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Re: The MOST Important Video About Israel You'll Ever See!
Apart from Mecca, no Islamic holy place is off-limits for non-Muslims. Historical sources say that the Prophet Muhammad entertained a delegation of Christians from Najran in the Mosque of Medina, and permitted them to celebrate a mass inside the Mosque, notwithstanding the fact that Christian rites can include words that are against Islam [such as stating that Jesus is God].
There is nothing in Jewish worship that can be offensive for Muslims, and nothing in Islamic Law prevents Jews to pray on Haram al-Sharif/Har Habayyit (the Temple Mount), in the Cave of Machpela or in any other place that is regarded as holy by Muslims.
Every time I meet those who say otherwise, I ask them to identify a single authoritative Islamic source as legal proof of their claim. None of them has ever answered such a request of mine.
1. The original Arabic word we translated as "kingdom" is mulk, from a Semitic root m-l-k, that is common to both Arabic and Hebrew. According to Islamic theological terminology, the three synonyms for "kingdom" are mulk, malakut and jabarut. They refer respectively to the physical, psychic and spiritual levels of existence. Of course, G-d can be called King of all of them; if here only mulk is quoted, it depends on the fact that this verse directly concerns the earthly domain. To denote a kingdom in the secular and political sense, Arabic commonly uses another derived form, that is mamlakah.
2. Koran 3:26. For typographical reasons, it is not possible to reproduce here the original Arabic text of the Koran, which must nevertheless be understood as quoted. As well here as in other Koranic quotations, the English translation of the meaning of Koranic words from Arabic is my own, but based on the most authoritative English commentaries, such as M. Marmaduke Pickthall's "The Meaning of The Glorious Koran" (Beirut 1973), 'A. Yusuf 'Ali, "The Holy Koran - Text, Translation and Commentary" (Maryland 1983) and A. 'A. Maududi "The Holy Koran - Text, Translation and Brief Notes" (Lahore 1986).
3. In using the term "martyr" I do not simply refer to one who lost his life for a good cause. I give a precise translation of the Arabic word "shahid," which identifies a "martyr" in the strictly religious sense; that is to say, someone who spent his life serving the cause of G-d. Since making peace with former enemies is an explicit Koranic order (see Koran 8:61), and since, according to Islam, Peace is G-d Himself, any believer who is killed because of his search for Peace must be understood as a religious martyr. The same considerations clearly apply to Yitzhak Rabin.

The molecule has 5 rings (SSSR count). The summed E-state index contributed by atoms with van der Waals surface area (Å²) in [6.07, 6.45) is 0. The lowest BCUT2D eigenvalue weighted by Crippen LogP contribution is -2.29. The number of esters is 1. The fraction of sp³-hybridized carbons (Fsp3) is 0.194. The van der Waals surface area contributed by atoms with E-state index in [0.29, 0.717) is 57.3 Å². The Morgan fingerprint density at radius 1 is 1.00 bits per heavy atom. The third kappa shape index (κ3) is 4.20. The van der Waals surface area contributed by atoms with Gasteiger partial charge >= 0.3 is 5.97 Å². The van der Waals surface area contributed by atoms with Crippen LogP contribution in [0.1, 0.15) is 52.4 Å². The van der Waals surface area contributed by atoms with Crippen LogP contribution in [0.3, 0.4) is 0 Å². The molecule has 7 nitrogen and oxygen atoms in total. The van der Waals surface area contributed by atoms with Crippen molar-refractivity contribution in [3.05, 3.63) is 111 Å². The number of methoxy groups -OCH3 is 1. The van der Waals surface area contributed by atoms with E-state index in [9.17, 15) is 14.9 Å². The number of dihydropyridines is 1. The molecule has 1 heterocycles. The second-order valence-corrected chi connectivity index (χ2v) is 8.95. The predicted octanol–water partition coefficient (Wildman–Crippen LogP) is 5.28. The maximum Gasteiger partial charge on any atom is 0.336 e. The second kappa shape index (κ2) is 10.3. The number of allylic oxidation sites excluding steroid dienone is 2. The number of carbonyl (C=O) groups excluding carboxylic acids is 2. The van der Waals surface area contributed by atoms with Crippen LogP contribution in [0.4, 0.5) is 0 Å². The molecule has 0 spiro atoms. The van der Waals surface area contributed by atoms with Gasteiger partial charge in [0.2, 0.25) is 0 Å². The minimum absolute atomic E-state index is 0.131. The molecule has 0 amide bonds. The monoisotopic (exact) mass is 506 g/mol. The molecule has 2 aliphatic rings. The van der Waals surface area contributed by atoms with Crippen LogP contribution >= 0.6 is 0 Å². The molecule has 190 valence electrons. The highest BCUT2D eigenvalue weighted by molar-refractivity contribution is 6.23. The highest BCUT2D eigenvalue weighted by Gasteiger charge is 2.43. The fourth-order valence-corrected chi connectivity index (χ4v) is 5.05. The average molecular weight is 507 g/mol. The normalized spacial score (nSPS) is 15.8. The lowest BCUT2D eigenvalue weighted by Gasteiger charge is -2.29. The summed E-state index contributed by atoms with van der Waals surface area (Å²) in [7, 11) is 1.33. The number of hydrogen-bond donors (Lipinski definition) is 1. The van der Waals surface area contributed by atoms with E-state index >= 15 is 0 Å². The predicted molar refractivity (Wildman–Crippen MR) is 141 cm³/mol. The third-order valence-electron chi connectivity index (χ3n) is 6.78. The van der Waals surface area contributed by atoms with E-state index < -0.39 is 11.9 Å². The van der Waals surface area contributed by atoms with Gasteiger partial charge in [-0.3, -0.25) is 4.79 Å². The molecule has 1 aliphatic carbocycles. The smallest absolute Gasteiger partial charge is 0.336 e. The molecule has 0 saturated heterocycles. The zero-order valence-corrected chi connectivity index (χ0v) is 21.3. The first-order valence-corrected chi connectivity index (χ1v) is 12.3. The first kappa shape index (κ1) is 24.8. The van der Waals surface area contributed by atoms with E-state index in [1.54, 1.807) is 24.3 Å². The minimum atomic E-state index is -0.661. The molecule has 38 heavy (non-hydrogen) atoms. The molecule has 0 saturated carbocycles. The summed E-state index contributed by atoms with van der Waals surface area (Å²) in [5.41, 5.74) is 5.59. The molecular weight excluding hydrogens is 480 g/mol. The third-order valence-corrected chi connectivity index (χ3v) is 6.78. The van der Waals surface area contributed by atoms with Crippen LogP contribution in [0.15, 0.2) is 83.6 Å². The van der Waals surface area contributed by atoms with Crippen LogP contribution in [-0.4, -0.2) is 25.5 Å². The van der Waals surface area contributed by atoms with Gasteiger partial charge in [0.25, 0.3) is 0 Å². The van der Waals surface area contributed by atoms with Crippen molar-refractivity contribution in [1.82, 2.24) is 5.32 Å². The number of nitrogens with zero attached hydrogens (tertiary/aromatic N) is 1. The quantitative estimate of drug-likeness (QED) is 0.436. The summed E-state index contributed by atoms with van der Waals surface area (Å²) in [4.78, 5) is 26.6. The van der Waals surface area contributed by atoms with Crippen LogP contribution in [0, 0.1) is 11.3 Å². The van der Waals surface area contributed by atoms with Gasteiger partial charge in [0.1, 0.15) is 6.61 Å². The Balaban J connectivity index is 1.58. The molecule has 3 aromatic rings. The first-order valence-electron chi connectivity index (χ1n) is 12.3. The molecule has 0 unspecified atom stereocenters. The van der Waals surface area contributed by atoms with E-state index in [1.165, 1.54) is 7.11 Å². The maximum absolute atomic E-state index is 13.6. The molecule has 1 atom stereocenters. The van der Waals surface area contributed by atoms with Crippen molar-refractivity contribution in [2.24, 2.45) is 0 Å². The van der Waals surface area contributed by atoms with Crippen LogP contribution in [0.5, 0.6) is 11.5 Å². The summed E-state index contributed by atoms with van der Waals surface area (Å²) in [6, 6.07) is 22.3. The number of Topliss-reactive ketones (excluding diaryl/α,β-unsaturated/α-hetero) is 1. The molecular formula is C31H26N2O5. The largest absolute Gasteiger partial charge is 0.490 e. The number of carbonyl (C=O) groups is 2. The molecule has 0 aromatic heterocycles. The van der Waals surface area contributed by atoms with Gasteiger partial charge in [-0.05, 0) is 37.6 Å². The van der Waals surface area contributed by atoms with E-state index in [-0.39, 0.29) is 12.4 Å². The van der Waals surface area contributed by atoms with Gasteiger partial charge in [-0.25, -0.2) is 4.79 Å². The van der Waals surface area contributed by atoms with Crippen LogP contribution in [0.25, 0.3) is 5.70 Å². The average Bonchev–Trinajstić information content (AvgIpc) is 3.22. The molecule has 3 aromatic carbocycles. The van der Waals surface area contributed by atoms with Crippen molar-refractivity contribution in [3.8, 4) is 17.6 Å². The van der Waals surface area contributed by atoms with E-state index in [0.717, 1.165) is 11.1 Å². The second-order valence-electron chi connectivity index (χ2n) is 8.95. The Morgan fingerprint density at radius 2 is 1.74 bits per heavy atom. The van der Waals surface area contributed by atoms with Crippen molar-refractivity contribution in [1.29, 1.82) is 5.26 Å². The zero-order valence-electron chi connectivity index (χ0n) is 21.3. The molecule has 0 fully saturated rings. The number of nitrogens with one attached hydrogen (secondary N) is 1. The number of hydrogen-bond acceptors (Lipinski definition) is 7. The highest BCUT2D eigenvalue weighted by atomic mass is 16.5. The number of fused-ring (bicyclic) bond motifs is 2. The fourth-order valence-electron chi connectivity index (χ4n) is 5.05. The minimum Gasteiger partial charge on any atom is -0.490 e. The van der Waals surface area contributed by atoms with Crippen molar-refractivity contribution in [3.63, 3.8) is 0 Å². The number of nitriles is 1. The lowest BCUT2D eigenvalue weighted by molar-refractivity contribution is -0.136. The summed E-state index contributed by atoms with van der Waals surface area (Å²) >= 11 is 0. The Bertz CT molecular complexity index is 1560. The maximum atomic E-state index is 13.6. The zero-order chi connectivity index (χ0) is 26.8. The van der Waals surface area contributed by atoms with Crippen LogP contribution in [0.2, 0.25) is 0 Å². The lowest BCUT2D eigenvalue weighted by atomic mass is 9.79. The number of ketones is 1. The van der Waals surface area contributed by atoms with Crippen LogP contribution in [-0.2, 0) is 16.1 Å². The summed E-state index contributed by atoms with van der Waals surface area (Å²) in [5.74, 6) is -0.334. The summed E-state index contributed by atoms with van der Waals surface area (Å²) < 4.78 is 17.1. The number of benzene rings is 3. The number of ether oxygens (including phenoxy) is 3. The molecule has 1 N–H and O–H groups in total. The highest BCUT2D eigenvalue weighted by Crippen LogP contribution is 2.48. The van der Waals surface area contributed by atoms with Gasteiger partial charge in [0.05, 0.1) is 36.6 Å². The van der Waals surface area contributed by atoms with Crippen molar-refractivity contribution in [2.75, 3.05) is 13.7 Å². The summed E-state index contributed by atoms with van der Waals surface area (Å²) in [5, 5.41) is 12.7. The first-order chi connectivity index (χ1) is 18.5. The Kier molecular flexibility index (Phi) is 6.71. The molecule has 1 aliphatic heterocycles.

4. Arabic name of Jerusalem, from the root q-d-s, meaning "holiness". It is an abridged form of Bayt al-maqdis, "the sanctified House" or "the House of the Sanctuary", an exact equivalent of the Hebrew Beth ha-mikdash. The name originally referred only to the Temple Mount, and was afterward extended to the City as a whole. This extension of meaning became common among Arabs from the tenth century C.E. onwards. Earlier Islamic sources use the name Iliyia, an adaptation to Arabic pronounciation of the Roman name Aelia.
5. Koran 2:145.
6. M. Shaykh Zadeh Hashiyaah 'ali Tafsir al-Qadn al-Baydawn (Istanbul 1979), Vol. 1, p. 456.
7. Daniel 6:10
Prof. Abdul Hadi Palazzi has been a lecturer in the Department of the History of Religion at the University of Velletri (Rome, Italy).
In 1987, after completing his secular and religious education in Rome and Cairo, he was asked to serve as an Imam (spiritual leader) for the Italian Islamic Community. In addition to numerous Masters Degrees, Prof. Palazzi hold a Ph.D in Islamic Sciences by decree of the Grand Mufti of the Kingdom of Saudi Arabia.
In 1989 he was appointed a member of the Board of Directors of the Italian Muslim Association (AMI) and afterward elected its Secretary General.
In 1991 he was asked to act as Director of the Cultural Institute of the Italian Islamic Community (ICCII), with a program based on the development of Islamic education in Italy, refutation of fundamentalism and fanaticism, and deep involvement in inter-religious dialogue, especially with Jews and Christians.
In 1997, Prof. Palazzi's essay entitled "The Jewish-Moslem Dialogue and the Question of Jerusalem" was published by the Institute of the World Jewish Congress.
In 1997, Prof. Palazzi joined the International Council of the Root & Branch Association.
In 1998, Prof. Palazzi and Dr. Asher Eder (Jerusalem, Israel) co-founded the Islam-Israel Fellowship, which promotes a positive Muslim attitude towards Jews and Israel based on what Prof. Palazzi believes are the authentic teachings of Muhammed as expressed in the Koran and Hadith (Muslim Oral Tradition). Prof. Palazzi serves as Muslim Co-Chairman of the Fellowship. Dr. Eder serves as the Jewish Co-Chairman.